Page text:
Hertz decided to paint his taxis yellow because of a study by a Chicago university to establish what color would grab the attention of passersby. The results proved that yellow with a touch of red was most noticeable would. As a result, Hertz started to paint all his taxi cabs yellow and went on to start the Chicago-based Yellow Cab Company in 1915.

Hertz later went on to expand his business into the rental car business. In 1954, Hertz purchased a Chicago based car rental company named Rent-a-car Inc., which was originally founded by entrepreneur Walter L. Jacobs. He renamed his company to The Hertz Motor Corporation and expanded his business over time. Eventually, Hertz’s car rental company grew to one of the biggest globally and is still a household name in car rentals in modern day times.

The interesting fact about Hertz and his car rental company is that two major players in the development of the taxi industry owned businesses that are still well-known today: Hertz and Daimler. While their contributions to their bigger companies are well-known, few people know how the yellow taxi industry developed simultaneously with other advancements in the automotive industry.

Yellow Taxis Before Hertz

While Hertz was first to base the color of his taxis on a study, many taxis were painted yellow before Hertz’s. A lot of taxi fleet owners believed yellow to be a superior color that made taxis easy to recognize.

New Yorker Albert Rockwell started a taxi company in 1908. His wife, Nettie, liked the color yellow and suggested that Rockwell paint his taxis this color, along with a signature R on the doors to distinguish his taxis. Rockwell believed that his wife’s suggestion would help his taxis stand out, as yellow is a bright color. Albert Rockwell incorporated his company under the name, Yellow Taxi Cab Company in 1912, three years prior to Hertz’s Yellow Cab Company in 1915.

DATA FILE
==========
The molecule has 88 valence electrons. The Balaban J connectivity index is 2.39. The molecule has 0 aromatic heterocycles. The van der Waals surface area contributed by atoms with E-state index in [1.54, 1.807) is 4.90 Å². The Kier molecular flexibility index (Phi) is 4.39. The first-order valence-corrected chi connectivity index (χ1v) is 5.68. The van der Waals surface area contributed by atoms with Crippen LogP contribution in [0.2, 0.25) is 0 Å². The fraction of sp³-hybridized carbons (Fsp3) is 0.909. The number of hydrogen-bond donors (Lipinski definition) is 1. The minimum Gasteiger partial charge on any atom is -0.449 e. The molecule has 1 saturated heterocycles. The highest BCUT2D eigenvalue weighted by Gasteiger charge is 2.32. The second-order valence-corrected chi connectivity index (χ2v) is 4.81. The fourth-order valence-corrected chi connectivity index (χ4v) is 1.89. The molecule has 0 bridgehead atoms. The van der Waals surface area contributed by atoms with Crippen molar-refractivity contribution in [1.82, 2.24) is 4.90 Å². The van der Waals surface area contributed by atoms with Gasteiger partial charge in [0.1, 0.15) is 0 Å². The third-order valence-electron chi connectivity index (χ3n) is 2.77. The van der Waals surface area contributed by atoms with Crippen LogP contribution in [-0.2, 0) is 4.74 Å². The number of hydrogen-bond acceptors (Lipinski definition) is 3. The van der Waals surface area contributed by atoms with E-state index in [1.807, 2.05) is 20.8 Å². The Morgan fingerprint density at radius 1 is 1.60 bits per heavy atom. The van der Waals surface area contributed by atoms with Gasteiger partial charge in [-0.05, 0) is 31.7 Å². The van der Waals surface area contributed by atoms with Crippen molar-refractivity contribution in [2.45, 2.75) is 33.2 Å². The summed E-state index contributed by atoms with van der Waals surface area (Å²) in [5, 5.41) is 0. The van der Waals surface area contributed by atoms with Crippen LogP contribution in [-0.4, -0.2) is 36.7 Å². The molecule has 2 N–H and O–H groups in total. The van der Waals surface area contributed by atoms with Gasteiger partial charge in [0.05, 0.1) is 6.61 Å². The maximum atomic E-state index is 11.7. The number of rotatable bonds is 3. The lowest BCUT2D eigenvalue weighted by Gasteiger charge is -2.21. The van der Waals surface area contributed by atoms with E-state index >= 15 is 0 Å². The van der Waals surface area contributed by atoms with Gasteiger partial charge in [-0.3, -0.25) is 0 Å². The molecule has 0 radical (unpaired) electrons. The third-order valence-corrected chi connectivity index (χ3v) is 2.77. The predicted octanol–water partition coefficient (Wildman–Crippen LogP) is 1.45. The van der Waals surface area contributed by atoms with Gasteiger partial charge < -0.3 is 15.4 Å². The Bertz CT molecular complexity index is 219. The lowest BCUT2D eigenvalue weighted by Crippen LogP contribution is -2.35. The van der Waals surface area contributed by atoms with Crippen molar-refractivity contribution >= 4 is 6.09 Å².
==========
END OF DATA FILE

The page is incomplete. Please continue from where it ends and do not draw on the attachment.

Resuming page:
Before Rockwell’s yellow taxis. Taxis were painted all kinds of different colors. Each taxi company had their own unique way of painting. One of the first taxi company founders in America, Harry Allen from New York, painted his taxis in red and green.

Regardless of the fact that Rockwell most likely had the first yellow taxis, it was Hertz who popularized the color.

By 1969, New York City had restrictions on the colors that taxis were allowed to be. Yellow was the color of choice.

What Color Are Taxis in Miami?

Like most other US cities, Miami sports bright yellow taxis. Companies such as Miami-based Yellow Taxi Miami is one of the popular choices among local residents and tourist alike.

With rates as low as $2.95 per mile, Yellow Taxi Miami offers a highly affordable and easy to use taxi service is the greater Miami area. Arrangements can also be made for taxis to drop off and pick up passengers from the airport. Yellow taxi Miami offers commute to all of Miami’s most popular beaches, shopping centers and other attractions.

To make a scheduled appointment for a taxi or enquire about taxi services, you can contact Yellow Taxi Miami to learn more.

Are Yellow Taxis Really More Noticeable?

According to scientific research, red is the least noticeable color at a distance. Green is one of the colors that the human eye can most easily pick up during the day. The only problem with using green, is that natural surroundings such as trees and grass are also green, which makes it more difficult for the color to stand out.

Even so, green remains as one of the easiest colors in the world to spot from a distance, with a bright green color, bordering between neon green and neon yellow, reportedly being the world’s most visible color.

There’s a difference between the most visible and brightest color, though. While green is most easy to see during the day, yellow is more noticeable in bad light conditions. Yellow is the brightest color in the spectrum, with the brightest color being very bright yellow.

So yes, yellow does stand out among other colors and can easily be spotted from a distance. What makes yellow taxi cabs even more noticeable, is that few cars that aren’t taxis are painted bright yellow.

Rozanne WildsHistory of Taxis: Why Are Taxis Yellow?